In the Burns Exhibition, on the other hand, there were permanent lessons for all who had eyes to see and minds to understand. It was one of the greatest tributes ever paid to the memory of a poet; only the name of Robert Burns made such an Exhibition possible. And having been done once, it has been done once for all—at least so far as the next hundred years are concerned. To the experts who have made a special study of Burns and his works, the Exhibition made a strong appeal from the variety of illustrative material it contained. I think, for the non-experts, in whose ranks I am content to be enrolled, it had even a greater charm. It is not the scientist and philosopher, intent on the minute details of plants and strata, who appreciates the fulness of beauty in a landscape; in concentrated attention to individual items he misses the effect of the whole. Experts are always anxious to prove or disprove. Non-experts, troubling themselves little with crucial questions, accept with thankfulness the goods the gods provide, in a faith that is not always unconsciously blind. The lessons taught by the Burns Exhibition are most obvious. Never has a poet grappled to himself the heart of a whole nation as Burns has done. Human nature is the same the world over, and Burns's great success is founded on his appeal to the principles that rule the conduct of mankind from China to Peru. His humanity, his charity, and sympathy with all sorts and conditions of men and women shine forth in everything he said and did, and hence the secret of his power. He dared, too, to be himself; uncompromising honesty was the outstanding feature of his character. We must have no more apologies for Burns, no more whining regrets anent his lapses and his shortcomings. He himself has said everything there is to say. If men had wings they would fly, but then they would not be men. If Burns had been different from what he was he would not have been Burns. We can always find ready to our hand presidents of young men's Christian associations, but a Burns is a rare creation.

As the catalogue said, the Exhibition included “portraits of Robert Burns and of his friends and associates; pictures of the scenes among which he lived, and about which he wrote ; personal relics; the various editions of his works; and a collection of manuscripts, and of books, etc., treating of Burns and his times.” There were, in all, over 3000 numbered exhibits, including the valuable collection lent by Mr. A. C. Lamb, Dundee. What a marvellous evidence of the hold Burns has on the affections of the Scottish people! And yet he was only ten years before the world. He emerged from comparative obscurity in 1786; he died in 1796—an extraordinarily brief time in which to found a universal reputation ! And since his death the most enduring monument to his memory lies in the ever-repeated editions of his works that a neversatiated public unweariedly demands. These editions number considerably more than one thousand published in Scotland, England, Ireland, the Colonies, the United States, and the Continent. Truly Burns, on his deathbed, saw with a prophetic eye the brightening glory that would encircle his name in all future ages! The exhibits filled to overflowing the six rooms of the Institute. One or two readytongued but slow-witted babblers thought proper to say that there was more furniture shown than half-a-dozen of Burns's houses could ever have contained. In their haste to be witty, they overlooked the fact that many of the articles were there, not as possessions of the Poet, but as having belonged to his friends and associates, or from having been made from materials taken from places that his genius has sung into immortal fame. The arm-chair Her Majesty lent is an example; it was fashioned—and beautifully fashioned—from an oak beam taken from “ Alloway's Auld Haunted Kirk.” That there were in the Exhibition many small and seemingly trifling personal relics of the Poet should be matter of no wonderment. The moment he died his fame went abroad into all lands, and everything connected with him became at once, in the estimation of his relations and friends, an object of exceeding great value and importance. We see in this, again, the personal note that Burns struck. His countrymen not only held him great as a Poet, but dear as a man, and the smallest thing that interested him is now of consuming interest to them.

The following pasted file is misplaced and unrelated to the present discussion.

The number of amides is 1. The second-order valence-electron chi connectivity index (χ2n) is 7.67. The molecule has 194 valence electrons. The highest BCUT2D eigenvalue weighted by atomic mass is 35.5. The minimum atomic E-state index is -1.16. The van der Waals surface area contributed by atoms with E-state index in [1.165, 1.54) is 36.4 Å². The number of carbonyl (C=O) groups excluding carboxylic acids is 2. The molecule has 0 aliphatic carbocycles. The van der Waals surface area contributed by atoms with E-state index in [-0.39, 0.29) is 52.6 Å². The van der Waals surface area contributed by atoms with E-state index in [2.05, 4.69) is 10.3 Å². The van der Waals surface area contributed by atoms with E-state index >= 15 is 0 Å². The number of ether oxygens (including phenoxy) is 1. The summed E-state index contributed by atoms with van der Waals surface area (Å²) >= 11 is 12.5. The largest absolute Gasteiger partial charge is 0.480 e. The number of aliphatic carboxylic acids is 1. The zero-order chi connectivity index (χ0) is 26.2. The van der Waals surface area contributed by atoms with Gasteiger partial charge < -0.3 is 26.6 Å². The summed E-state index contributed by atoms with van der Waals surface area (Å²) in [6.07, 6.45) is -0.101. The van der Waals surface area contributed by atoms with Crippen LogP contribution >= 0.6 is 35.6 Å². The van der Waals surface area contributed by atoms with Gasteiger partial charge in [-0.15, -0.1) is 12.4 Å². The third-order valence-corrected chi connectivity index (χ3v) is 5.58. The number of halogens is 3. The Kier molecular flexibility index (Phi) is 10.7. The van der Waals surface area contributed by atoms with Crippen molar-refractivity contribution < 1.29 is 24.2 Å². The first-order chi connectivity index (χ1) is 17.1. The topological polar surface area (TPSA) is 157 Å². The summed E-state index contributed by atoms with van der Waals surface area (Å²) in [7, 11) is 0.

In the large room of the Institute there were portraits of the Poet, pictures of the scenes he sang and dwelt among, cases filled with personal relics and the multiform editions of his books. A small gallery was devoted to pictures, for sale, illustrative of his life and landscape surroundings. In the other

were all the principal engravings of Burns's own portraits, black and white illustrations of his works, and what seemed to me more important than anything else in the place, a splendid collection of manuscripts in his own handwriting. Some experts considered that this department might have been more comprehensive and representative. Well, but when we consider the enormous trouble of getting them together, the wonder is how the Committee managed to make the brave show they did. Out of this great gathering of exhibits, it is difficult to single out special items for particular notice. Two of the three authenticated portraits of Burns, by Nasmyth, were on the walls of the principal gallery-No. 15, lent by the National Portrait Gallery of London, and No. 9o, lent by the Misses Cathcart of Auchendrane. These, to the non-professional eye, are, in all respects, almost identical. The churlishness of the Edinburgh authorities, in refusing to lend the original portrait, painted from the life by Nasmyth-of which the two that were in Glasgow are replicas--prevented a most interesting comparison. It is from Nasmyth's portrait-either the original or the hundreds of